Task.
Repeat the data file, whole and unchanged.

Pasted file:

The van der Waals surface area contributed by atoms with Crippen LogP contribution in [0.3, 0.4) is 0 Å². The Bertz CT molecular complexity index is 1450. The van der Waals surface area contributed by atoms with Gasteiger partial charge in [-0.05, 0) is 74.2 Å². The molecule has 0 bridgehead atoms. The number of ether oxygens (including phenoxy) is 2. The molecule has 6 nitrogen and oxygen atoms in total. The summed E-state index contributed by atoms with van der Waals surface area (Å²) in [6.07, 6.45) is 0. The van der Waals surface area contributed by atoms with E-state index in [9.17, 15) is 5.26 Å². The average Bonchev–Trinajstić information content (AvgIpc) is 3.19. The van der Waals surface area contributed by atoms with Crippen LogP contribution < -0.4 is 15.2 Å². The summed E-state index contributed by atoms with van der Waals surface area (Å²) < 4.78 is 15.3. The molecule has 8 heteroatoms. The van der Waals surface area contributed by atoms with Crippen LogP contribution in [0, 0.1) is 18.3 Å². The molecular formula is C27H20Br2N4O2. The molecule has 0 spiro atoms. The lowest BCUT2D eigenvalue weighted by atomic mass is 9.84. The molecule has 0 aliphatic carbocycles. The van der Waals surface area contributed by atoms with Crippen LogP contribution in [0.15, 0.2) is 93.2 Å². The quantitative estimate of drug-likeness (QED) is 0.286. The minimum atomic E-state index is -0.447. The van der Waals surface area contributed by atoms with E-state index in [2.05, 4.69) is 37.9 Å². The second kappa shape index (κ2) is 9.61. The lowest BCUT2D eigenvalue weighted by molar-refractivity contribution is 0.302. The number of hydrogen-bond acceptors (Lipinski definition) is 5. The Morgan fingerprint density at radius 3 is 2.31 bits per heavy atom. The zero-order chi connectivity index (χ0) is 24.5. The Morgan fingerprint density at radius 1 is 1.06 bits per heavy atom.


The van der Waals surface area contributed by atoms with Crippen LogP contribution in [0.3, 0.4) is 0 Å². The Bertz CT molecular complexity index is 1450. The van der Waals surface area contributed by atoms with Gasteiger partial charge in [-0.05, 0) is 74.2 Å². The molecule has 0 bridgehead atoms. The number of ether oxygens (including phenoxy) is 2. The molecule has 6 nitrogen and oxygen atoms in total. The summed E-state index contributed by atoms with van der Waals surface area (Å²) in [6.07, 6.45) is 0. The van der Waals surface area contributed by atoms with E-state index in [9.17, 15) is 5.26 Å². The average Bonchev–Trinajstić information content (AvgIpc) is 3.19. The van der Waals surface area contributed by atoms with Crippen LogP contribution < -0.4 is 15.2 Å². The summed E-state index contributed by atoms with van der Waals surface area (Å²) < 4.78 is 15.3. The molecule has 8 heteroatoms. The van der Waals surface area contributed by atoms with Crippen LogP contribution in [0, 0.1) is 18.3 Å². The molecular formula is C27H20Br2N4O2. The molecule has 0 spiro atoms. The lowest BCUT2D eigenvalue weighted by atomic mass is 9.84. The molecule has 0 aliphatic carbocycles. The van der Waals surface area contributed by atoms with Crippen LogP contribution in [0.15, 0.2) is 93.2 Å². The quantitative estimate of drug-likeness (QED) is 0.286. The minimum atomic E-state index is -0.447. The van der Waals surface area contributed by atoms with E-state index in [2.05, 4.69) is 37.9 Å². The second kappa shape index (κ2) is 9.61. The lowest BCUT2D eigenvalue weighted by molar-refractivity contribution is 0.302. The number of hydrogen-bond acceptors (Lipinski definition) is 5. The Morgan fingerprint density at radius 3 is 2.31 bits per heavy atom. The zero-order chi connectivity index (χ0) is 24.5. The Morgan fingerprint density at radius 1 is 1.06 bits per heavy atom.